Milosevic victims demand justice

For Kosovo’s ethnic Albanians, Slobodan Milosevic came to personify the brutality and destruction that befell them in the 1990’s, during his campaign to rid the province of separatists.

For Kosovo’s ethnic Albanians, Slobodan Milosevic came to personify the brutality and destruction that befell them in the 1990’s, during his campaign to rid the province of separatists.

But while few mourn for him, many regret his death, feeling the former Yugoslav president escaped justice by dying before a verdict could be reached in his war crimes trial at the UN tribunal in The Hague.

“He has drained the blood out of my family,” wept Ferdone Qerkezi, 52, who lost her husband and all four sons – the youngest aged 14, the eldest 23 - during the 1998-99 crackdown by Serb forces in Kosovo. “He could never have suffered the way I do.”

On March 27, 1999, days after Nato started its aerial bombardment of Milosevic’s forces in an attempt to stop the crackdown, Qerkezi, her husband and sons, as well as several other relatives and friends, huddled in the basement of a two storey house when Serb policemen came.

They took all the males away, including her youngest son, Edmond. That was the last time she saw them alive, Qerkezi said, weeping and looking around the room adorned with the framed pictures of her loved ones.

Her house in the western town of Djakovica is now a shrine to those who do not live there any more. She keeps golden rings on her fingers – the weddings rings from two of her sons’ wives, who moved away after they realised their husbands would never come back.

With her life in ruins, Qerkezi switches from sorrow to fits of rage at the thought of Milosevic dying peacefully, without being punished.

“He should have been dragged through streets of towns and thrown into a bottomless pit so no one could ever find him,” she said, clutching a picture of her sons and husband. “For what he has done to us, there is no punishment on earth that befits him.”

“No matter his death, he should be sentenced,” Qerkezi said. “His family should not be able to see him even dead in the next 500 years.”

Kasim Qerkezi, her brother-in-law whose 18-year-old son Vegim was also taken by Serb police on the same day, was equally bitter about Milosevic’s death.

“He was like a snake that always slips away,” he said of Milosevic. “He died without paying back a fraction of what he owed to all of us.”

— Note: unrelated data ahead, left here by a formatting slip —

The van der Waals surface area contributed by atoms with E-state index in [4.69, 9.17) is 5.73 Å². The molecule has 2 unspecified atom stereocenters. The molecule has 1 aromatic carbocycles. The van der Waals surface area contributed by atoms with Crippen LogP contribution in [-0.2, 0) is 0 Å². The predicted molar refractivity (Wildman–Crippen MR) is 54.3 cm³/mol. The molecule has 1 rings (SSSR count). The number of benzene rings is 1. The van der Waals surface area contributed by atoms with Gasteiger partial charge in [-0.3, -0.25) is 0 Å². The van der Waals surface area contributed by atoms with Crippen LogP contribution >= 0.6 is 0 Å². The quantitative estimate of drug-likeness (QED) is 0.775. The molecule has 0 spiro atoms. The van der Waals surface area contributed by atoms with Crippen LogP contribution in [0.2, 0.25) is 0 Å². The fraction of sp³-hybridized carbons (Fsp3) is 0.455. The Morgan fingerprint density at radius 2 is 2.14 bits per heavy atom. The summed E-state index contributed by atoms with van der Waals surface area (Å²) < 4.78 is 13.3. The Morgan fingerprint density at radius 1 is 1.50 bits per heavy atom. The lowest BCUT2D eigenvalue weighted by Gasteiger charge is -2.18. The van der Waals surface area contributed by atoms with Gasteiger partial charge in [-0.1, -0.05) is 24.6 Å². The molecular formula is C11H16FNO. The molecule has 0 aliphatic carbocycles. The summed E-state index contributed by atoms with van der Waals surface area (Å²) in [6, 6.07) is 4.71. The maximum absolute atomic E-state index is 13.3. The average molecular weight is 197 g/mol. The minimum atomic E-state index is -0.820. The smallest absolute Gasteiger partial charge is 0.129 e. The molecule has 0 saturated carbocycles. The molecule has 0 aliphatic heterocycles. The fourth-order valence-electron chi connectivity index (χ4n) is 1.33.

Vegim Qerkezi’s body was never found, but he is presumed dead.

It was in Kosovo that Milosevic shot to prominence, whipping up Serbs’ nationalist fervour with a 1989 speech in Kosovo Polje, near Pristina, where Ottoman forces defeated a Cristian army led by Serbian Prince Lazar in 1389.

And it was for alleged crimes committed during his crackdown on ethnic Albanian rebels in Kosovo that he was first indicted by the UN war crimes tribunal in 1999.

The tribunal eventually charged the former president with 66 counts of war crimes, crimes against humanity and genocide in Croatia, Bosnia and Kosovo during the 1990s. He was extradited to the UN-court in June 2001 and had been on trial since February 2002.

In Kosovo, the prosecution accused him of direct responsibility for crimes including the deportation of 800,000 Kosovo Albanians and the murders of about 600 individually identified ethnic Albanians.

Among those were Qerkezi’s husband and four sons.

For more than six years, she searched for them in vain. Then in August 2005, officials told her they had found Edmond’s bones, as well as those of her oldest son, Artan, in a mass grave near the southern town of Prizren.

Today the two are buried in a hillside graveyard overlooking the town of Djakovica, along with another 86 of the town’s residents killed during the war. Her husband Hilmi, and two other sons – Armend, 22, and Ardian, 18 – were never found. They are believed dead.

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